What kind of nativity set appeals to your view of Christmas? Really blog manager, Carla Foote, shares her favorites.
Baby Jesus Wrapped in a Maasai Blanket
By Carla Foote
When we got married, my mother-in-law gave us a lovely porcelain nativity set for our first Christmas. I still have this set, and put it out each year. After a few years, I also bought a small wooden nativity that is carved from olive wood from the Holy Land.
Then, once we had kids, my mom and I sewed a nativity set with stuffed cloth figures from a kit, so the kids could play with the figures.
The representations of Jesus’ birth have morphed with the circumstances of my life. To me, the important part of putting out a nativity is remembering the significance of Jesus’ coming into our world. None of our nativities are designed to be “accurate” in terms of how that first Christmas looked.
Over the years, I have become interested in how different cultures interpret Jesus’ birth story and represent it in nativity scenes. There was a Mennonite fair trade store near our home that had a variety of nativities from different countries. One year my husband gifted me a Laotian nativity set – where the shelter for the holy family is an elevated hut (to stay dry above flood waters) with space for the animals (such as water buffalo) under the hut. Jesus is in a cradle hung from the rafters.
I have a Mexican nativity that my daughter got for me when she lived in Mexico for a year. My Peruvian friend gave me a small nativity that can hang on my Christmas tree or be set on a table. I have a variety of other Latin American and Native American representations.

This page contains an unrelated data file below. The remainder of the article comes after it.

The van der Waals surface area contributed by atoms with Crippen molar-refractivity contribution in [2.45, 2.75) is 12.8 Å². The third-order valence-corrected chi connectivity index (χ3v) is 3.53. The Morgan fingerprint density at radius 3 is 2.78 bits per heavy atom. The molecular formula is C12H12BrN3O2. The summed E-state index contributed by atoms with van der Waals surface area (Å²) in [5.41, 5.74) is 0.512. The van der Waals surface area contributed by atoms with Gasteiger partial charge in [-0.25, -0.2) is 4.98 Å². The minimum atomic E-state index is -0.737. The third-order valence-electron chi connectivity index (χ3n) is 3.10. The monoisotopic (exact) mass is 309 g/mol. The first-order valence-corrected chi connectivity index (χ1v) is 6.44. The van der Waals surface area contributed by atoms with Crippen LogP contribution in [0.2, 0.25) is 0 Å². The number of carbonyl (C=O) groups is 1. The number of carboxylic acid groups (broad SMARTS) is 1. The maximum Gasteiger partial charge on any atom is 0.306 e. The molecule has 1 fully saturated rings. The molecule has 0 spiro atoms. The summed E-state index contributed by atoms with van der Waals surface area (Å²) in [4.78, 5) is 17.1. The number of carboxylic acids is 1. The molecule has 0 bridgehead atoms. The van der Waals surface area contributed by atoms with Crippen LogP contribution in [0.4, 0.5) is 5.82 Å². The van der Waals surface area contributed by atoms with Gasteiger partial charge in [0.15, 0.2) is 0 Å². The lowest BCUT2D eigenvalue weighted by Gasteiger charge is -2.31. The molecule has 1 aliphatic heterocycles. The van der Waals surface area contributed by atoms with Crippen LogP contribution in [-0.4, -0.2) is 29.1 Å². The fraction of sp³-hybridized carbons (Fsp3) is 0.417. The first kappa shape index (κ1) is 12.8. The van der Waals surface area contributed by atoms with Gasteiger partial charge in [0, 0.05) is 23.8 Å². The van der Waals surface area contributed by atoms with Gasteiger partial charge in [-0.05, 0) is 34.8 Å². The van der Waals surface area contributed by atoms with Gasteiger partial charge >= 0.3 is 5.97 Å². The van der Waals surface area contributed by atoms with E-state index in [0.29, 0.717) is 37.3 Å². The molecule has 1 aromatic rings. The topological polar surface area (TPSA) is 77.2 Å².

My most recent purchase was a Kenyan nativity set. I was in Kenya several years ago teaching at an editorial course for Christian publishers. Local artisans set up their wares at our conference center during lunch break. The bright colors and tall figures of my Kenyan nativity remind me of the Maasai tribe in a village we visited. The set was also easy to transport home, since the figures all fold into a shelter that is both display and box.
Nativities from around the world remind me that Jesus came for all. Yes, he was born in a particular time and place and culture, per the prophecies. But we see from beginning to end, God’s design was that the gift of relationship with God is for all—for every tribe and people group.
In Genesis we hear God’s promise to Abraham, that all peoples on earth would be blessed through him (Genesis 12:3). In John’s vision described in Revelation 7:9 we see that every tribe and nation is represented in worshipping God: There before me was a great multitude that no one could count, from every nation, tribe, people and language, standing before the throne and before the Lamb.
As we move through advent to Christmas, to celebrate the miracle that Jesus came for all, may our eyes be opened to a richer experience of God with us. To know that “us” is all humanity - including those who may worship and celebrate in ways very different from our particular cultural experience. May we practice for that day foreshadowed in Revelation, when our voice will be just one of many varied voices worshipping God.
Carla Foote is the Really blog manager. She also writes and edits for other clients through Fine Print Editorial. When she isn't at her computer working, she enjoys walking and gardening. She serves on the board of Magazine Training International, equipping Christian communicators around the world to share the Good News in their own context. In writing this blog, she learned the correct spelling of “Maasai” which we more commonly see as “Masai.” The latter spelling was used by the British, but the tribal name Maasai is for the people who speak the Maa language.